Both parietals are present in PIMUZ T 2477. The parietals are unfused, as in the tanystropheid Tanytrachelos ahynis (YPM 7,482), Jesairosaurus lehmani (ZAR 07), Prolacerta broomi, and allokotosaurs among non-archosauriform archosauromorphs (Fig. 3)34,37,40,49,50. They are well preserved and in close association with each other. The parietals are located directly posterior to the frontals in the skull roof. The parietal is a flat quadrangular element with a process projecting postero-laterally. Anteriorly, there appears to be a facet for the reception of the frontal on the dorsal surface of the parietal, indicating that the frontal partially overlapped the parietal dorsally. Laterally, the parietal contacts the postfrontal and likely the dorsal-most part of the postorbital. Posteriorly, the parietal articulates with the supraoccipital and its postero-lateral flange articulates with the squamosal and possibly the paroccipital process of the opisthotic. Due to the morphology of the supraoccipital and posterior margin of both parietals, we hypothesize a tight articulation and therefore exclude the possibility of postparietals being present (Fig. 5), as is the case for all non-archosauriform archosauromorphs in which this could be assessed. Similarly, the absence of discernible supratemporal bones in this specimen or any other known Macrocnemus specimens, and the apparently neat fit between the squamosal and parietal, indicate that the supratemporals were absent as separate ossifications. Supratemporals are known to occur in most non-archosauriform archosauromorphs except for allokotosaurs34,51. The supratemporal was previously tentatively identified in Tanystropheus longobardicus, but this identification is equivocal7,43. The supratemporal fossae, which are present on the proximo-anterior margin of each posterior flange, are weakly developed. There is no evidence of a parietal foramen (Fig. 3), nor is there indication of the presence of such a foramen in any other Macrocnemus specimen described to date. The presence of the parietal foramen is intraspecifically variable in Prolacerta broomi37, and Proterosuchus fergusi, whereby in the latter there is evidence for ontogenetic variation specifically32. In ventral view, round indentations are visible on both parietals symmetrically (see below). In extant squamates, these are considered to accommodate posterior brain parts such as the optic lobe, cerebellum and parts of the cerebrum52. Moreover, in Archosauria the parietal covers the midbrain, which includes the optic lobes and posterior portions of the cerebrum48. We can therefore infer that this is also the case in Macrocnemus.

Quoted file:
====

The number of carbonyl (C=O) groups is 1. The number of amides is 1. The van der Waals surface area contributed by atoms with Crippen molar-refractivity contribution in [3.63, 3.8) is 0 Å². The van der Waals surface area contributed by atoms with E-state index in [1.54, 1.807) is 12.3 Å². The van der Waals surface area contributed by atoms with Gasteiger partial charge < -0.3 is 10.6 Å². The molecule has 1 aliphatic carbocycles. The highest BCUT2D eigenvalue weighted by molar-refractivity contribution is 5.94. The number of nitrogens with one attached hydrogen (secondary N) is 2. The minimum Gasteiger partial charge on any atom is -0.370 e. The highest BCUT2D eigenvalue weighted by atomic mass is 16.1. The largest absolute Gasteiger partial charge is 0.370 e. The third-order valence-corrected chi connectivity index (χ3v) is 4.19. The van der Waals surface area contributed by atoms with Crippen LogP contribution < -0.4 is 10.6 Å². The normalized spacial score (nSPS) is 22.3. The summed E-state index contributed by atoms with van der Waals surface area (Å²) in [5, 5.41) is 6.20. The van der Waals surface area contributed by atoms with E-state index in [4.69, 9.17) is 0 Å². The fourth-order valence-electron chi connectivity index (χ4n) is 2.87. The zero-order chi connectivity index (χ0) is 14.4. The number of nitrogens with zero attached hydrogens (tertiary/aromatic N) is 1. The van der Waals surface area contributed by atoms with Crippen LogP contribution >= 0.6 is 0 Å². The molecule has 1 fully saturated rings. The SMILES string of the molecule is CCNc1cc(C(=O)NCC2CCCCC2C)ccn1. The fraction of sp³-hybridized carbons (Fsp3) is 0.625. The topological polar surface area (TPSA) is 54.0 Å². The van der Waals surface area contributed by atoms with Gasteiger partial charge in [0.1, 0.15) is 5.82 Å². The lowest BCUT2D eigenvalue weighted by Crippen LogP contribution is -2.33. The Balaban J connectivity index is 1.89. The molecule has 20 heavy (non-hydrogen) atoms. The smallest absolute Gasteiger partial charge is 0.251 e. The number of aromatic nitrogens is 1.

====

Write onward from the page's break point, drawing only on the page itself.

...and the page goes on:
The basioccipital articulates with the exoccipitals dorso-laterally and with the parabasisphenoid anteriorly (Fig. 5). Dorso-laterally, it has two facets on either side to accommodate the exoccipitals. Anteriorly, the basioccipital has two triangular facets and two triangular indentations ventral to them. We interpret these structures as the combined basisphenoid facet. This facet is very similar to what is described for Prolacerta broomi53, but cannot be observed in taxa with a fused basioccipital-parabasisphenoid, as in most Archosauriformes54. The parabasisphenoid and basioccipital do not fit together precisely and the basal tubera are not connected by an intertuberal plate in the parabasisphenoid as in other non-archosauriform archosauromorphs. However, it is unclear whether this portion of the element could not be discerned on the synchrotron µCT data, or whether the posterior part of the parabasisphenoid was incompletely ossified. The condylar part of the basioccipital is circular ventrally and is slightly triangular in the more dorsal region. The triangular morphology results from the dorso-lateral sides of the condyle also serving as the posterior facets for the exoccipitals and the exoccipitals contributing to the occipital condyle (Fig. 5a). The dorsal-most (sagittal) surface of the condyle forms the floor of the foramen magnum. No notochord pit is present on the condyle as in other early archosauromorphs including Prolacerta broomi, Mesosuchus browni and Euparkeria capensis46,53,55. The distance between the basal tubera of the basioccipital is roughly similar in width to the condyle. The tubera are located distinctly ventro-lateral to the condyle and meet medially under the condyle forming a concave structure (Fig. 5). Their contact through a horizontal ridge is more extensive than in Prolacerta broomi, in which this ridge is virtually absent53. More similar than Prolacerta broomi to M. bassanii is Mesosuchus browni as it displays a similar concave structure46.